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Opinionated Guide to Disney's Hercules
Korval

[table of contents]
Character Establishment
Even though you have been raised as a human, you are not one of them.
Jor-El, Superman

Well, having dicked around for fully one-sixth of the movie, now it's time to introduce the protagonist and title character. We see a fairly skinny Hercules pulling a cart filled with hay and his father. They run to some city with a marketplace, but Hercules's carelessness loses some of the hay and causes general chaos. We also get demonstrations of Herc's strength, but also some more carelessness, as he accidentally launches their goat.

OK, character establishment. Let's see where this is going.

His father tells him to stay by the cart in an exchange of dialog that tells us that he never does this. And sure enough, he sees a potter precariously carrying a large pot, and he rushes over to help. The potter is grateful until he finds out who it is, at which point he becomes clearly afraid and rushes Herc out of the store.

Herc walks outside when a discus lands at his feet. Some children his age are playing with it, and Herc wants to join them. Their leader, clearly concerned about something, makes a transparent excuse not to have him join and they split. They also establish themselves as jerks by hurling insults at him as they run away. Which is probably not the wisest thing to do to a guy who can squash you into jelly with his bare hands.

We get more character establishment as Herc walks to a water pool, and everyone else walks away. Herc sulks for a bit, but an errant discus throw causes him to run into a pillar. Herc tries to stabilize it with his super-strength, but it still causes disaster dominoes. This is compounded when more of Herc's carelessness causes him to throw that pillar into some other pillars that would have been fine, causing all of them to fall too.

Herc desperately runs after one side of them, but is unable to do anything. We see the potter from before panicking, as the two sets of pillars converge on his shop. But, the two offset each other. This lasts until Herc slips on some water and slides into the potter, causing the pillars to collapse and destroy everything.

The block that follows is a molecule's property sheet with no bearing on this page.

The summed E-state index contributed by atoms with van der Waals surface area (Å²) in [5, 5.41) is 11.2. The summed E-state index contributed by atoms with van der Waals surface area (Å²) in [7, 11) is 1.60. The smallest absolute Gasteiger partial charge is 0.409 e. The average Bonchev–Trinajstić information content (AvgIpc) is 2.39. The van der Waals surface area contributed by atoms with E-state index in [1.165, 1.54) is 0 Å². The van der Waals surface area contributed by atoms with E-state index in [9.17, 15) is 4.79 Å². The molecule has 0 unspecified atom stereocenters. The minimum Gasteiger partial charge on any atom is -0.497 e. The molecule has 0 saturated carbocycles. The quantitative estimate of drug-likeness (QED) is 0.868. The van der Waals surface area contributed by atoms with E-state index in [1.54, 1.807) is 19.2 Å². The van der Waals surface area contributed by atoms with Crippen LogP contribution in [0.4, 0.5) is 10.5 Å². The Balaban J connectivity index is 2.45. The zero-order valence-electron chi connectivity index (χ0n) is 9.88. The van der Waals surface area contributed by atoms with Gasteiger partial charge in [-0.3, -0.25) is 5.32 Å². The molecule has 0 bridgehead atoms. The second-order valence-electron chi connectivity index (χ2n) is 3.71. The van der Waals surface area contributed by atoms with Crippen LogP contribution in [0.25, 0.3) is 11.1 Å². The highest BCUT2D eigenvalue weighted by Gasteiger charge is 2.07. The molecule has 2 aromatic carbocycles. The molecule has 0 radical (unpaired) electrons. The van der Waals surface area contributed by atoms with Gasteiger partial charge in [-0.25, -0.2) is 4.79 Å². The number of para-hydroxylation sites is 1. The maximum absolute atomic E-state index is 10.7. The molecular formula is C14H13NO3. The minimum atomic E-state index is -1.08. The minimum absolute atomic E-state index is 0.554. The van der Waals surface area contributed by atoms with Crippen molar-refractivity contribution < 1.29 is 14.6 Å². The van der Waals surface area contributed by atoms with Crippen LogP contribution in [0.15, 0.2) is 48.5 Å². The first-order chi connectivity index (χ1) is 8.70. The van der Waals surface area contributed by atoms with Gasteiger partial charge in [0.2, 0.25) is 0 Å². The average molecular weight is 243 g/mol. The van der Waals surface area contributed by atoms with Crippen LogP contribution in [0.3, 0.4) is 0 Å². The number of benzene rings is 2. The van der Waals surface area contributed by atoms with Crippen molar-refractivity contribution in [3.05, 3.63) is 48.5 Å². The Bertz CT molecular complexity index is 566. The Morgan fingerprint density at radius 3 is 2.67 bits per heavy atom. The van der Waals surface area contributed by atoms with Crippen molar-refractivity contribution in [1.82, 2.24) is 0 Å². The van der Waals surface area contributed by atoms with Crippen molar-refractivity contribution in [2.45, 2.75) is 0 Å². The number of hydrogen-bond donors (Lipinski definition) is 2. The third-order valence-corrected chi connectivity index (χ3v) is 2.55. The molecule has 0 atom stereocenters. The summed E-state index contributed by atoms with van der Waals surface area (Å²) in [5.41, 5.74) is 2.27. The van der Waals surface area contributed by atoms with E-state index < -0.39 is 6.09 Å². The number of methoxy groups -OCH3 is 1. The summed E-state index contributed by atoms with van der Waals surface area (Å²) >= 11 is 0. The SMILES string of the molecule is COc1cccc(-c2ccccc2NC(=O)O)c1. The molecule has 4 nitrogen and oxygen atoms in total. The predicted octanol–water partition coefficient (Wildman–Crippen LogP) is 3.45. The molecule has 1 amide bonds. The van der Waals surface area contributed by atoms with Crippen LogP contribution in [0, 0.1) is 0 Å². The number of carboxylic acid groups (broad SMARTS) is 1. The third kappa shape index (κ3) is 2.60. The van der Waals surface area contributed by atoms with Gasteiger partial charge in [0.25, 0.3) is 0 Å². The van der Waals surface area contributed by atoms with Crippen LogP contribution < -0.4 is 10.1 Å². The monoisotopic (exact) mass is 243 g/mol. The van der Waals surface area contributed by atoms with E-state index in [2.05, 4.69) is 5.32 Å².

The townsfolk are none too pleased, saying that Herc shouldn't be around them. His father tries to offer the excuse that he doesn't know how to control his strength. And that's where the movie starts to fall apart.

Nothing of what we just saw was due to a lack of "control." A lack of control would have been him grabbing one of the pillars and crushing it by accident. His problem is exactly what I said before: carelessness. He never thinks about anything; he just does it. When half the pillars started falling, he just tossed the one he was holding aside, which knocked over the other half. He didn't think about putting that pillar down in a safe place before doing something about the others. In his haste and carelessness, he made things worse.

And that's how it all started anyway. He ran after a discus and slammed into a pillar because he wasn't looking where he was going. It had nothing to do with a lack of control over his strength.

Anyway, back to the film. Herc and his father are talking. His dad naturally says that he should ignore what the people were saying, but Herc agrees with him. He says that he can't fit in and that he feels like he's not supposed to be there. His father looks rather sheepish at this, telling us that he hasn't told Herc about where he comes from.

And this clunkily segues into the first actual song of the film. I would like to remind you that we are eighteen minutes into this 90 minute film. At this point, I'd forgotten that we were in a Disney Animated Canon movie and thus were required by the Divine Will of Walt to have songs. It was very jarring to suddenly see people bursting into song.

This song continues the movie's running theme with collapsing in on itself, because the lyrics don't really make sense.

It starts off with Herc talking about how he wants to find a place where he belongs, where people cheer at his presence and such. Then he says, "I will find my way. I can go the distance." Go the distance? What does that even mean in this context? The term "going the distance" refers to winning a competition of some form, or at the very least performing a feat of endurance and/or strenuous activity. He's talking about finding his way to a place where he feels he belongs. That's more of a search with a nebulous goal, a ceaseless quest, rather than winning a contest with a clear and well-defined objective (ie: "the distance").

The absolute best you can say is that they're talking about a literal "going the distance" rather than the figurative one. That he's saying he'll go as far as it takes to find that place where he belongs. If that's true, why would they use a phrase that generally doesn't mean that? Why would they use such a colloquial term in its literal form, when they could have used a much more descriptive phrase?